You’ll pay more for different types of surface removal types. For example, an easy-to-access driveway costs more than a hard-to-access basement. Load-bearing surfaces cost more to remove since they have steel reinforcement.
You’ll pay $2 to $6 per square foot to remove concrete, even with a saw. You may pay extra to rent a saw or have a larger equipment fee as a line item on your estimate. Saw cuts are useful for cutting out doors, windows, trenches, and for cutting through reinforced concrete.
It costs between $10 and $55 per linear foot to cut concrete with a saw. Prices depend on the depth of the cut, whether it’s reinforced, and how easy it is to access.
Concrete contractors near you who perform this job may have a minimum service charge that ranges between $50 to $150. Ultimately, what you’ll pay varies widely and depends on several factors, including:
The size of the slab surface.
The condition or location of the area.
The depth per linear foot of the material.
Whether the controlled removal is inside or outside.
Cutting concrete out with a saw prior to removal costs the same, or $2 to $6 per square foot. Often, you’ll only need this for small areas, like cutting out a window. You can also rent a saw for $50 to $100 per day.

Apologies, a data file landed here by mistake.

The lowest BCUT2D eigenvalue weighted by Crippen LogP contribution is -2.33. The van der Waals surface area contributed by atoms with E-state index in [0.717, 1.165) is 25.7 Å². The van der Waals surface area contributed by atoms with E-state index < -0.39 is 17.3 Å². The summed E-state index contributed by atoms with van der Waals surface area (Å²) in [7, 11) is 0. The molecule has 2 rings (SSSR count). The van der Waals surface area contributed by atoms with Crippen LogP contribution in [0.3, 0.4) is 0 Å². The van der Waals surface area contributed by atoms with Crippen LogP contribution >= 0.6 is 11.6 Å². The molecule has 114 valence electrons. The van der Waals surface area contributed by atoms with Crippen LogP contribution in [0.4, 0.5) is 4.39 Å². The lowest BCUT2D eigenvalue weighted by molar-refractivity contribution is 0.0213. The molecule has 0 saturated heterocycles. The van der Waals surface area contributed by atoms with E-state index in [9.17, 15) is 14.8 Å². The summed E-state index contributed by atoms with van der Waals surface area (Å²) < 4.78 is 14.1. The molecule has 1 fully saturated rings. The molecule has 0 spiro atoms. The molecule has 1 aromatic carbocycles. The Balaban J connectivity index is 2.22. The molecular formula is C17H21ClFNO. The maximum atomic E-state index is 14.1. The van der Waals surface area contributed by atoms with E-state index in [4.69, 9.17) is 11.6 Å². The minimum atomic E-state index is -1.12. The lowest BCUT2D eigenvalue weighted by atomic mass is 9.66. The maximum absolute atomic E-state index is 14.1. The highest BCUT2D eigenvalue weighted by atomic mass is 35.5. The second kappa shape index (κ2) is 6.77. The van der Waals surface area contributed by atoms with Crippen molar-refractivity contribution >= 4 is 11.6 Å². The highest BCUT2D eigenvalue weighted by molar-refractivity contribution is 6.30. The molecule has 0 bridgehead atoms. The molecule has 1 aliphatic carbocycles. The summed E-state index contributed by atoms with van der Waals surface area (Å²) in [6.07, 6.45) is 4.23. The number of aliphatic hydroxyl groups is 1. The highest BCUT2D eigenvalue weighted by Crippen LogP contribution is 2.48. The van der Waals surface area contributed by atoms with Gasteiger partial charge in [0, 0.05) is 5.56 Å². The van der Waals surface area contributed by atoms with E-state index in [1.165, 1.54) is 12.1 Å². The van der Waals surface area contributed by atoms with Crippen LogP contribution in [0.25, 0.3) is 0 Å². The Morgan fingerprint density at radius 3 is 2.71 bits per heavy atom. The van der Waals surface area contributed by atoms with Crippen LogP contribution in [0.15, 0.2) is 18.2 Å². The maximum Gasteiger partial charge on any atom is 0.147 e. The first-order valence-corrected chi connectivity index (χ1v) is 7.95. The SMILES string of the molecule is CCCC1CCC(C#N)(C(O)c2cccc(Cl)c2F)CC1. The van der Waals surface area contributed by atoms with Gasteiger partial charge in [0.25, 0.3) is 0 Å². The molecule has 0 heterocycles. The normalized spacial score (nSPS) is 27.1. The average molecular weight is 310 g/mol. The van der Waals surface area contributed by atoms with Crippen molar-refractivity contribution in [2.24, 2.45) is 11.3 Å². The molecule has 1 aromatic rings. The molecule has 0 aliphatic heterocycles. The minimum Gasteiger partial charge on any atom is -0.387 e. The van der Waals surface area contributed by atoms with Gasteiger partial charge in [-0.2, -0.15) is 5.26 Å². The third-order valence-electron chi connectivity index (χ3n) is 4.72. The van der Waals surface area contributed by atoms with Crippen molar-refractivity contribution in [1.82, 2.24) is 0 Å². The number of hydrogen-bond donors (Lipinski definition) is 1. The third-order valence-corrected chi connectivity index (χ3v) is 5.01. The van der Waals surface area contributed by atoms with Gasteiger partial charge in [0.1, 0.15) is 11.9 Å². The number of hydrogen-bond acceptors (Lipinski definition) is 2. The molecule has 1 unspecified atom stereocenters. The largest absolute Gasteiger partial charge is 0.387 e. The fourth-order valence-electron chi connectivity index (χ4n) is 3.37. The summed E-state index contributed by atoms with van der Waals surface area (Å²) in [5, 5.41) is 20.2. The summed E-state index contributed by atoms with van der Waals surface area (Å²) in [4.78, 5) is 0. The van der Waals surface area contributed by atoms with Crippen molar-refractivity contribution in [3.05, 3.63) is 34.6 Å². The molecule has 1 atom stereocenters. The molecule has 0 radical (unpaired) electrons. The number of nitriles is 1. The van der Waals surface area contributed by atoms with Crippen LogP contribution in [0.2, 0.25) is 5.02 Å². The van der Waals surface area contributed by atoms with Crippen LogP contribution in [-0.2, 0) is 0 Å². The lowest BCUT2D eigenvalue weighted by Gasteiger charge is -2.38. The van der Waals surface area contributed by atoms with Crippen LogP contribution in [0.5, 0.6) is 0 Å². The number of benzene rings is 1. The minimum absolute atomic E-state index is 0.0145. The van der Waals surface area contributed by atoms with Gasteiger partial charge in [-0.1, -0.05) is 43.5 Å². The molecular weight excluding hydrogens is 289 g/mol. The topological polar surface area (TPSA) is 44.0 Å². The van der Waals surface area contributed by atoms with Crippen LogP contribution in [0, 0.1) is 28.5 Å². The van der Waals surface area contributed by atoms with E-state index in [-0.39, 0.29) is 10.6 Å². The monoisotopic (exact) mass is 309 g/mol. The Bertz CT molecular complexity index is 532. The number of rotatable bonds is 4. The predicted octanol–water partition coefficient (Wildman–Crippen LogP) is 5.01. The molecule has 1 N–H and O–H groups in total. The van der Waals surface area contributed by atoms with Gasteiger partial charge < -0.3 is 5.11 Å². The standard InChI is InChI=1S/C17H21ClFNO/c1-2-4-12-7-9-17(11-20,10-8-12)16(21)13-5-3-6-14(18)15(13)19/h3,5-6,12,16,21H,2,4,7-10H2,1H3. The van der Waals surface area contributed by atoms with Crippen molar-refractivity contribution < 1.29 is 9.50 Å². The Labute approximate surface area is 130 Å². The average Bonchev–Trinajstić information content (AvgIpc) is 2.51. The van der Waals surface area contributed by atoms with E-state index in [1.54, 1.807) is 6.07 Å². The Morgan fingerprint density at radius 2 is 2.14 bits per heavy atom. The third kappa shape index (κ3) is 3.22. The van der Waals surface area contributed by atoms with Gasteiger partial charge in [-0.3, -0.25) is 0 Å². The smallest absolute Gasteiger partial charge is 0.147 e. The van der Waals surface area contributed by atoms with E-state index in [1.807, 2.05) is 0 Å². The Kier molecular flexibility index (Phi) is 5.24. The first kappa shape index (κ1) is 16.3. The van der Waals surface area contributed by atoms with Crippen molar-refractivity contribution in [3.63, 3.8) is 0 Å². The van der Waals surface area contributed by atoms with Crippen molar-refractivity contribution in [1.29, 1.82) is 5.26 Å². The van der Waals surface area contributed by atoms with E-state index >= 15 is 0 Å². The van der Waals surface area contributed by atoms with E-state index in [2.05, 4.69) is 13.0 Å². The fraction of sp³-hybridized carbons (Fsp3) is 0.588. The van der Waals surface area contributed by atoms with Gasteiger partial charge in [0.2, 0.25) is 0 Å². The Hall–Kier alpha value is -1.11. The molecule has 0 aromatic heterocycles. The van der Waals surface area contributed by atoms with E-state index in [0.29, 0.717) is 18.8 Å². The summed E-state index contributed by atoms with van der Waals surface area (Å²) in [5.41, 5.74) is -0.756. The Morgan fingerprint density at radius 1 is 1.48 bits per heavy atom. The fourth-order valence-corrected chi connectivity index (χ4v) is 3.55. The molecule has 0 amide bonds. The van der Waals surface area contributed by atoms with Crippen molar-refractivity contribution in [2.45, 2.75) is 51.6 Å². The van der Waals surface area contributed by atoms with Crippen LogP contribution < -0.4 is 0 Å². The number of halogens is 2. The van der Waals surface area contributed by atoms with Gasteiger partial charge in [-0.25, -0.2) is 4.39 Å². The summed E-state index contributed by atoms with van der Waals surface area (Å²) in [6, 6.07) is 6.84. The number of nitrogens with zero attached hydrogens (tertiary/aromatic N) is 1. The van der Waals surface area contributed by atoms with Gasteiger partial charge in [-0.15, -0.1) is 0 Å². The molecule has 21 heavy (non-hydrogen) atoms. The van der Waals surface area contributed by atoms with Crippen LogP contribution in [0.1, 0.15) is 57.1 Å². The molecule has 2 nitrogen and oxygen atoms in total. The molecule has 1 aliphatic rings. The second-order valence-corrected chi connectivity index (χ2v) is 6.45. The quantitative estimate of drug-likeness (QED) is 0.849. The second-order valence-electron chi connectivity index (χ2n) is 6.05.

Concrete removal costs $2 to $6 per square foot and doesn’t include replacement. If you’re interested in a replacement or something new, here’s a look at typical prices for popular projects. These costs add to what you’ll pay for removal.
Concrete driveway cost: $1,800–$6,000
Concrete patio cost: $1,700–$4,500
Concrete sidewalk cost: $1,200–$2,400
Concrete leveling cost: $600–$1,600
Polished concrete floors cost: $1,500–$3,900
Concrete countertops cost: $2,000–$10,000
Concrete delivery cost: $1,700–$8,500
Concrete resurfacing cost: $300–$500
Poured concrete walls cost: $3,000–$11,700
Concrete footings cost: $200–$3,600
Concrete slab cost: $3,600–$7,200
Removing some concrete, like a sidewalk or patio, makes for hard work, but doesn’t require much technical know-how and the physical strength to do it. But only experienced professionals should remove specific sections of concrete or load-bearing concrete to avoid damage to a structure.
While doing the job yourself may initially save you money, what you’ll pay in disposal fees may end up being more expensive than hiring a pro to start with—particularly if you’re having new material poured. Additionally, this physically demanding work can cause injuries.
Removing concrete requires breaking it up with a sledgehammer, jackhammer, or heavy machinery, then hauling it away in a dump truck or trailer for disposal. You’ll want to look into having it recycled. Unless you’re a very experienced DIYer, it’s best to find concrete contractors to help with the job.
The best way to remove concrete is to hire a professional with the equipment and experience needed to do the job safely and effectively. After that, you’ll want to rent a jackhammer to break up the concrete, then hire a dump truck to load and haul it to the dump.
The area you live in dictates whether or not you need a permit. Most areas do not require a permit to remove concrete for residential structures, so long as it’s not changing the structure of the home. Some areas require a permit for demolition, depending on the size and scope of the project.